Ham and Bean Soup

1 cup dry beans, soaked overnight, drained and rinsed (I used Desert Pebble beans from Phipps Country Store, but you could use Great Northern, Cannelini, or even Pinto beans)
1 lb. cooked ham, diced
1 onion, diced
1 c. carrot, diced
1/2 c. celery, diced
4 c. vegetable stock
2 c. water
1 t. dry mustard
1/4 t. cayenne pepper
2 T brown sugar

Put everything into the pressure cooker. Cook under high pressure for 25 minutes or until the beans are tender. The ham made it salty enough for me, but you might want to add salt to taste.

Monday, February 18, 2008

Beef Stew with root vegetables

I have beef stew bubbling away in the crock pot, smelling mouthwateringly delicious, full of the great Full Belly root vegetables that have been wasting away in my crisper drawer for the past few weeks and tasty Chileno beef. I'll post a picture this evening, but here's the recipe in the meantime.

Beef Stew with Root Vegetables

2 lb. stew beef, trimmed of all visible fat and cut into bite sized pieces (I used short ribs cut from the bone, and added the bones for extra flavor. I'll pull the bones out before serving.)
2 T flour (I used whole wheat from Full Belly Farm)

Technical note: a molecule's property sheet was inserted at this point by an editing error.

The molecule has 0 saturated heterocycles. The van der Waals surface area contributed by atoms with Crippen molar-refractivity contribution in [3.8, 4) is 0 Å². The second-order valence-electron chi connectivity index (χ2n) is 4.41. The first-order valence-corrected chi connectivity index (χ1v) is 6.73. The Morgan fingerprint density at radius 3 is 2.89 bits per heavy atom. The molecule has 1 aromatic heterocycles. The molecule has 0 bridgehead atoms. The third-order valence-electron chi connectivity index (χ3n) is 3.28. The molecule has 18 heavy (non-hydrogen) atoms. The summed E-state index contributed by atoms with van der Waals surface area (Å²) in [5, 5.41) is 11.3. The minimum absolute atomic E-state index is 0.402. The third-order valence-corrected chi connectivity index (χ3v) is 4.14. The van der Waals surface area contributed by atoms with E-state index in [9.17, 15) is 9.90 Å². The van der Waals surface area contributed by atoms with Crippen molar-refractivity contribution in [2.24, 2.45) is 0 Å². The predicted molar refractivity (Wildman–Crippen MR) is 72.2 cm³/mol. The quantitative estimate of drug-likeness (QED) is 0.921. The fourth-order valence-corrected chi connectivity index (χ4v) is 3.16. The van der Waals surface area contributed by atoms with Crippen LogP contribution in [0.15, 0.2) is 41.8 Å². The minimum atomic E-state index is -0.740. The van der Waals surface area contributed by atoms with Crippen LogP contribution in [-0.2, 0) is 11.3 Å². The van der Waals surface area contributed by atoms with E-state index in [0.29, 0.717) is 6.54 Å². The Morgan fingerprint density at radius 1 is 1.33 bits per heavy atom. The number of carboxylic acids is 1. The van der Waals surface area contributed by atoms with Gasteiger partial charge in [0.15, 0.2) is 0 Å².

1/2 t. salt
1/8 tsp. freshly ground black pepper
2-3 T Canola oil
1 large yellow onion
1 clove garlic
3 or 4 medium carrots, cut into bite sized chunks (about 3/4")
1 celery root, peeled and cut into bite sized chunks (about 3/4"), or 2-3 stalks of celery, diced
2 or 3 medium potatoes, cut into bite sized chunks (about 3/4")
1 rutabaga, peeled and cut into bite sized chunks (about 3/4")
6 oz. can tomato paste
2-3 c. water or 1/2 beef stock, 1/2 water (I didn't have any stock, but added the bones for flavor)
3-4 cups dry red wine
1 T. Worcestershire sauce
1/8 tsp. freshly ground black pepper
1 tsp. salt
1 bay leaf
1/8 tsp. cayenne
1/8 tsp. marjoram
1 t. thyme
sliced mushrooms
1 cup frozen peas, thawed

Combine the flour, salt and pepper in a large bowl, then toss well with the beef. Heat the oil in a large, heavy bottomed pan (NOT non-stick) and brown the meat in batches. Move the meat to the crockpot.

Add the onions to the pan and cook until translucent but not brown, then move it to the crockpot. Deglaze the pan with 2 c. red wine, scraping up any brown bits; reduce by half, then add the tomato paste, seasonings, and 1 c. water. Stir to combine, bring to a boil, and then reduce to a simmer while you prepare the veggies except for mushrooms and peas. Add the veggies to the crockpot and cover with the pan sauce. Add equal parts wine and water to cover the veggies.

Set the crockpot to low for 6-8 hours, or until the meat is very tender. Add mushrooms and peas for the last 15 minutes of cooking.

Sunday, February 17, 2008

Polenta rounds with tomato sauce